Thursday, September 6, 2012

Continuing Care Produces Reduces Costs for Substance Use Patients


Persuasive Research for a Chronic Care Model for Some People with SUD
There are two fascinating research reports that recently came out of the group anchored and founded by Connie Weisner, a very productive and insightful scientist conducting health services research at Kaiser-Permanente in San Francisco. In addition to being a first-class scientist, Dr. Weisner is a genuinely good person and a great mentor who has built an extremely productive group. Jennifer Mertens is one of her protégés who has emerged as a first-class scientist in her own right.
The first of these two articles examined the healthcare costs of a group of people who presented for substance use disorder (SUD) treatment at a Kaiser facility. First-authored by Sujaya Parthasarathy, another up-and-coming health services researcher, this study followed SUD patients and compared their health care costs over the ensuing 9 years, compared to a matched group of non-SUD patients (Parthasarathy, Chi et al. 2012). The aim of the study was to examine the association between elements of continuing care over that period and health care costs. Continuing care was defined as ideally having three components: an annual primary care visit plus the availability and use of either SUD or psychiatric services as needed. They hypothesized that people with more components of continuing care would have lower healthcare costs. They had previously shown that having more elements of continuing care was associated with greater rates of abstinence.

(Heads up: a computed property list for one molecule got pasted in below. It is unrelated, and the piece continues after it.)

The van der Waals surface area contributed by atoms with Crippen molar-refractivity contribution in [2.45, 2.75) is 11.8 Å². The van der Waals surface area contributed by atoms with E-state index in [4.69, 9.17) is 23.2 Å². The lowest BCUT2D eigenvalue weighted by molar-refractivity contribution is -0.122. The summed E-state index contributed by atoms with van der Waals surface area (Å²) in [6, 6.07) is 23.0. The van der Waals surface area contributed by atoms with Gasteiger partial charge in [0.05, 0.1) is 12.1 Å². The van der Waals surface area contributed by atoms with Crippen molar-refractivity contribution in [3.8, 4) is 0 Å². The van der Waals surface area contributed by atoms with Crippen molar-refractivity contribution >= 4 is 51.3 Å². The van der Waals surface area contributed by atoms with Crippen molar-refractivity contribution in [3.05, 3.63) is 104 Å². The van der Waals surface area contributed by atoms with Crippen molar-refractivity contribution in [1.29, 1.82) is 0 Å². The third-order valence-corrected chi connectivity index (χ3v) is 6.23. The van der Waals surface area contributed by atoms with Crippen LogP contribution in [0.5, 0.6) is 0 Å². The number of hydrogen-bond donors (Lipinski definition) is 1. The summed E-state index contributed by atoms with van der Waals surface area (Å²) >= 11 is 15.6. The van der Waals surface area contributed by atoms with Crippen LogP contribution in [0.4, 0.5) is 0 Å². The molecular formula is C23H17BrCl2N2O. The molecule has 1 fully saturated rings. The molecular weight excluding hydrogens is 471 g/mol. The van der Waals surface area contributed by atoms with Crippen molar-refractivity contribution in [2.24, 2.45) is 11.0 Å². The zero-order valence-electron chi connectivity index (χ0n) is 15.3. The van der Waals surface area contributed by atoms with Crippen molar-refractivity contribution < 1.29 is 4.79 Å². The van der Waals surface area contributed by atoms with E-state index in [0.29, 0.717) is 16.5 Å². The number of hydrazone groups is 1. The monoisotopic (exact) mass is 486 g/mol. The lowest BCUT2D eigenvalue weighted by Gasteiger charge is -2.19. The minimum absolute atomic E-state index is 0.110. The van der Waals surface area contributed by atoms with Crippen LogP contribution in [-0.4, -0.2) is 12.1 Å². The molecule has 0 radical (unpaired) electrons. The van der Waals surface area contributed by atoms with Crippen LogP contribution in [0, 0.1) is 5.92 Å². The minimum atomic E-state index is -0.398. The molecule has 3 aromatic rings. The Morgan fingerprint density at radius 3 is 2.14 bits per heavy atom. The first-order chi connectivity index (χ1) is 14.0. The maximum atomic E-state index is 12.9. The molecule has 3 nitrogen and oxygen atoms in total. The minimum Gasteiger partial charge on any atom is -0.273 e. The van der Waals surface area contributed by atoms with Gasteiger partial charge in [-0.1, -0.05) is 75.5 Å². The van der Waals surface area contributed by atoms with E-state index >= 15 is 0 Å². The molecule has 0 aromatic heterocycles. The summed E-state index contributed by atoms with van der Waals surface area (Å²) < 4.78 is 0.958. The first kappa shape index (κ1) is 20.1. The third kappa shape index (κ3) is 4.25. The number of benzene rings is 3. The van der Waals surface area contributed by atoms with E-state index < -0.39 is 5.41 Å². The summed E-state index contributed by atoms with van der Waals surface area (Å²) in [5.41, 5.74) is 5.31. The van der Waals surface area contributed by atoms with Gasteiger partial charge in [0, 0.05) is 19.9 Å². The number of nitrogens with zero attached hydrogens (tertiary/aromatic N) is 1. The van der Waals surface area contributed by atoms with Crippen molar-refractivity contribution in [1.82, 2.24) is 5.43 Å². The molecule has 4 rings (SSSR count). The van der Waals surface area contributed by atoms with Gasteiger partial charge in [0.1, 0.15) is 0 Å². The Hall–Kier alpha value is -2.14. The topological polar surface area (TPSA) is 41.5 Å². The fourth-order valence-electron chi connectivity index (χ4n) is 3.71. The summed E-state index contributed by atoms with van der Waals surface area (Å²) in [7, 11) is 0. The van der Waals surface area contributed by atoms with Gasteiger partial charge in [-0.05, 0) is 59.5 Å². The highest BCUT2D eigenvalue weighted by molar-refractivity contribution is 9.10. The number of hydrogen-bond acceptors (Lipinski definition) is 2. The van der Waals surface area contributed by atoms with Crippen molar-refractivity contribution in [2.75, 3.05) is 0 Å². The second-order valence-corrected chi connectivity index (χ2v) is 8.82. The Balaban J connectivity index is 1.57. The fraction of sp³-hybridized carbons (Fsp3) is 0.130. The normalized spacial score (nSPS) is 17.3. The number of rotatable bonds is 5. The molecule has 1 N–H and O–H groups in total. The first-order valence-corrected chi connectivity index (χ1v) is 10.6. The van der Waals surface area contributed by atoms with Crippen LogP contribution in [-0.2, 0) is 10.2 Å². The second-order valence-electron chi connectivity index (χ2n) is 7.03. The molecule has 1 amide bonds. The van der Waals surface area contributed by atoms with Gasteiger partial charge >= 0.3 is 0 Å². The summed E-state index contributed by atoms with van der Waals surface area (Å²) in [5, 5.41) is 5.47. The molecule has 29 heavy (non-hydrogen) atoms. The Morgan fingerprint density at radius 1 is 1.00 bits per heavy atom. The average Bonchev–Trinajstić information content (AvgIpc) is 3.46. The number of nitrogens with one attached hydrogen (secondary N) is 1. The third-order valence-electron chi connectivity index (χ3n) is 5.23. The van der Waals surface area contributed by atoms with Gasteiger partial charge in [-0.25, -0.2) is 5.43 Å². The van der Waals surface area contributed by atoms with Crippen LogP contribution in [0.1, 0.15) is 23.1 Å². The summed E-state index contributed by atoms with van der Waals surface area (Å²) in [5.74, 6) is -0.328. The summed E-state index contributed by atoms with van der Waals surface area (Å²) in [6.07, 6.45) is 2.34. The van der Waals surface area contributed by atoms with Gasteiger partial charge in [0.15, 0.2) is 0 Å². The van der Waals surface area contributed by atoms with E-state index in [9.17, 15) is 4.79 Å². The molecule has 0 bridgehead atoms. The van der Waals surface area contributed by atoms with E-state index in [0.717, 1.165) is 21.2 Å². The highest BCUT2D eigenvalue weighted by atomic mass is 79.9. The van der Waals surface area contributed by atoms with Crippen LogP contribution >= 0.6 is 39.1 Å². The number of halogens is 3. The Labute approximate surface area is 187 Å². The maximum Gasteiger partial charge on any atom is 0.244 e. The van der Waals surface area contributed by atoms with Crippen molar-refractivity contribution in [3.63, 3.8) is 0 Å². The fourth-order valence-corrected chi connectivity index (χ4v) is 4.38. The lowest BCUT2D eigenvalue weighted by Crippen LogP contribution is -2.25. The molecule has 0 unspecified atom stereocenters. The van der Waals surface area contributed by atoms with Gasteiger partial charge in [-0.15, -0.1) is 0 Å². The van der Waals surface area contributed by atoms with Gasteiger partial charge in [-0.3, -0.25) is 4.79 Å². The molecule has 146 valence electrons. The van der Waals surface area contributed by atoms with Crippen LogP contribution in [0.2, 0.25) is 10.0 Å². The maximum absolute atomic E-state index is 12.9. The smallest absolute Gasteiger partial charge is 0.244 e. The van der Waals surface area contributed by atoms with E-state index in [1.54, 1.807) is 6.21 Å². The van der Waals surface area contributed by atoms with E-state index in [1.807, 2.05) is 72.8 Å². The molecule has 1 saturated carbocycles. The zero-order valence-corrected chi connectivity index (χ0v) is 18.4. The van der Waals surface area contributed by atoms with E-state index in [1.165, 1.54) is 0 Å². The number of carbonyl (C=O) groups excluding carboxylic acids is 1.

What did they find? Having all three elements of continuing care available and used was associated with lower health care costs over a 9 year period, compared with those receiving fewer components. The SUD patients who did not receive continuing care had inpatients costs of $66 per member per month (that’s a lot), while those receiving continuing care did not differ from non-SUD controls.
This study is observational. That is, it followed people over time and then examined correlations, or associations among different variables. There is a principle in research, which is, “Correlation does not imply causation.” That is, one cannot determine what causes what, merely that two variables, such as receiving continuing care and abstinence, tend to occur together more than would be expected by chance. So, it cannot be concluded, for example, that providing continuing care caused improved outcomes and reduced healthcare costs. Or whether patients who were already doing well (for whatever reason) caused more continuing care by making better use of appropriate healthcare services.
Nevertheless, I believe that, combined with other studies, there is a powerful argument to be made that SUD services should include all three components when appropriate: primary care, SUD treatment services and mental health treatment, and that these services should be available on a continuing basis for as long as needed. This is, after all, how we treat virtually every other disease, from asthma to depression to arthritis. It also makes sense to make every effort to make them available in as seamless and integrated a fashion as possible.



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